the most frequent of neurosensory hearing loss. In these patients, the implanted ear will receive electronic stimulation for the first 10-20 mm and acoustic residual hearing for the remainder of the cochlea. In the non-implanted ear, the patient will only hear the residual acoustic stimulation, perhaps with amplification of a hearing aid.12, 13, 15
Also, low frequency acoustic hearing improves pitch recognition which has positive implications in melody recognition.16
Research is also underway to improve sound localization and speech recognition in poor signal to background noise environments, such as “competitive talking”. Using bilateral application of CI has shown promising results thus far.17
Increasing the number of channels (from 8 to 16) and rate of electrode stimulation (813 pulses per second [pps] to 5 100 pps) has also allowed patients to discriminate signal from background allowing better word recognition.18
While many of these new technologies show promise and have allowed patients to improve their hearing and quality of life, there is still a great debate as to pros and cons of CI. Benefits have already been mentioned, i.e
. restoration of hearing to a degree and the ability to resume/restore viable communication, but it is important to note that CI do not “cure” the patient of hearing loss or restore “normal” hearing. CI patients have deteriorating inner ears. Hair cells are dying, and with hair cell death, important neurotrophic factors are not being supplied to sensory neurons. In time, these neurons will die and not even CI will enable sound perception. This area has shown promising developments as more has been discovered about delivering neurotrophic factors, independent of hair cells, in CI recipients to prolong nerve and thus, hearing, longevity.3, 19
Research is making strides to enhance sound quality and discrimination between signal and background noises 17
but this technology is still inferior to human natural functions. Furthermore, CI restrict laboratory tests such as magnetic resonance imaging and can be inconvenient (battery replacement, removal prior to water exposure, mechanical pieces). Cochlear implantation also has a negative societal stigma. The 2000 documentary “Sound and Fury”, highlighted the chasm among the deaf community. The deaf community has long rejected technology that allows a deaf person to hear.8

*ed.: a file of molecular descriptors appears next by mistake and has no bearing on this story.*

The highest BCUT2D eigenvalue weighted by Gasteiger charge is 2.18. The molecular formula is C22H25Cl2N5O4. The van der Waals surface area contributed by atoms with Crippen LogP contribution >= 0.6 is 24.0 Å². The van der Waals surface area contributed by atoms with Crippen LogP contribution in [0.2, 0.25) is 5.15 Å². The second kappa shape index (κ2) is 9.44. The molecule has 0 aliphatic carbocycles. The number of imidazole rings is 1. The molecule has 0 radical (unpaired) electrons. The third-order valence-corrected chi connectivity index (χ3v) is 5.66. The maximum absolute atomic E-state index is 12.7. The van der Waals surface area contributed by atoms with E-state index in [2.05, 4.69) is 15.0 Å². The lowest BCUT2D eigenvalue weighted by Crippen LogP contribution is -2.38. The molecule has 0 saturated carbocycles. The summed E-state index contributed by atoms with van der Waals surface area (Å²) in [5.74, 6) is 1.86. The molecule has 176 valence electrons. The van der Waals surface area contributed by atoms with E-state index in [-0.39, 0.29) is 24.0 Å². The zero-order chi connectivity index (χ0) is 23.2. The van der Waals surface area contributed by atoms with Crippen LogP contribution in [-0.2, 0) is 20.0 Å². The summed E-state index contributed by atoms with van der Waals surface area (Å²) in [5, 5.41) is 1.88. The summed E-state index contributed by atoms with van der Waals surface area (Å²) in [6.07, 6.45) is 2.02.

To this day, the National Association of the Deaf does not widely accept CI as a primary treatment option; a stance that alienates those in the deaf community who choose to undergo CI surgery.8
While implants and general knowledge of the ear have improved, CI is still not as good as human natural hearing and certainly will never provide a cure. Technology is quickly progressing so that someday we may be able to satisfactorily approximate the natural hearing.20
Meanwhile, molecular biology is racing ahead in genetic manipulation of existing cells as well as embryonic and adult stem cell technologies. With our growing knowledge base in functional genomics, it would be possible to over-express regulatory genes causing the transdifferentiation of supporting cells into hair cells.21
The drawback to this approach, however, is that it would deplete our supply of supporting cells, causing structural disorganization to the organ of Corti.21
Although stem cell technology is, in many ways, still in its infancy, in the long run it may be possible to differentiate inducible pluripotent stem cells (iPS cells), through a well designed series of intermediates, guided by numerous transcriptional and diffusible factors, to replace the lost hair cells. Although many major hurdles still exist, this treatment has the potential to become the gold standard for restoration of hearing loss.